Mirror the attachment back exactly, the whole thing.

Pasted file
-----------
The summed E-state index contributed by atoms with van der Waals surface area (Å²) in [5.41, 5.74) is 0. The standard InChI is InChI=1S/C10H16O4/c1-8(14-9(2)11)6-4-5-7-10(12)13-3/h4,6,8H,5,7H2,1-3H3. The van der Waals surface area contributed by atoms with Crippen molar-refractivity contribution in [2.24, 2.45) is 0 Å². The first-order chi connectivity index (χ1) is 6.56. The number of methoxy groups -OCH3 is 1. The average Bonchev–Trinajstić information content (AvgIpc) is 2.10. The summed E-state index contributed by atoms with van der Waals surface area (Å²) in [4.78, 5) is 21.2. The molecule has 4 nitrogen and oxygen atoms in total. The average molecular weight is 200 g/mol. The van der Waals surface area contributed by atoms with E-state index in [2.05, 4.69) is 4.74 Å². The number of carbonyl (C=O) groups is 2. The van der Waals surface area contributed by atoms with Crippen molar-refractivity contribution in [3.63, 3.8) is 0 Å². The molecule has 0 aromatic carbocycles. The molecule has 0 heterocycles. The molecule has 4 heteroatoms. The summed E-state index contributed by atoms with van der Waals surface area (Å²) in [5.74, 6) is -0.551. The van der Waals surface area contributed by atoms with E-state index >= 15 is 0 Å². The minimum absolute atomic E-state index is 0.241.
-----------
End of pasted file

The summed E-state index contributed by atoms with van der Waals surface area (Å²) in [5.41, 5.74) is 0. The standard InChI is InChI=1S/C10H16O4/c1-8(14-9(2)11)6-4-5-7-10(12)13-3/h4,6,8H,5,7H2,1-3H3. The van der Waals surface area contributed by atoms with Crippen molar-refractivity contribution in [2.24, 2.45) is 0 Å². The first-order chi connectivity index (χ1) is 6.56. The number of methoxy groups -OCH3 is 1. The average Bonchev–Trinajstić information content (AvgIpc) is 2.10. The summed E-state index contributed by atoms with van der Waals surface area (Å²) in [4.78, 5) is 21.2. The molecule has 4 nitrogen and oxygen atoms in total. The average molecular weight is 200 g/mol. The van der Waals surface area contributed by atoms with E-state index in [2.05, 4.69) is 4.74 Å². The number of carbonyl (C=O) groups is 2. The van der Waals surface area contributed by atoms with Crippen molar-refractivity contribution in [3.63, 3.8) is 0 Å². The molecule has 0 aromatic carbocycles. The molecule has 0 heterocycles. The molecule has 4 heteroatoms. The summed E-state index contributed by atoms with van der Waals surface area (Å²) in [5.74, 6) is -0.551. The van der Waals surface area contributed by atoms with E-state index >= 15 is 0 Å². The minimum absolute atomic E-state index is 0.241.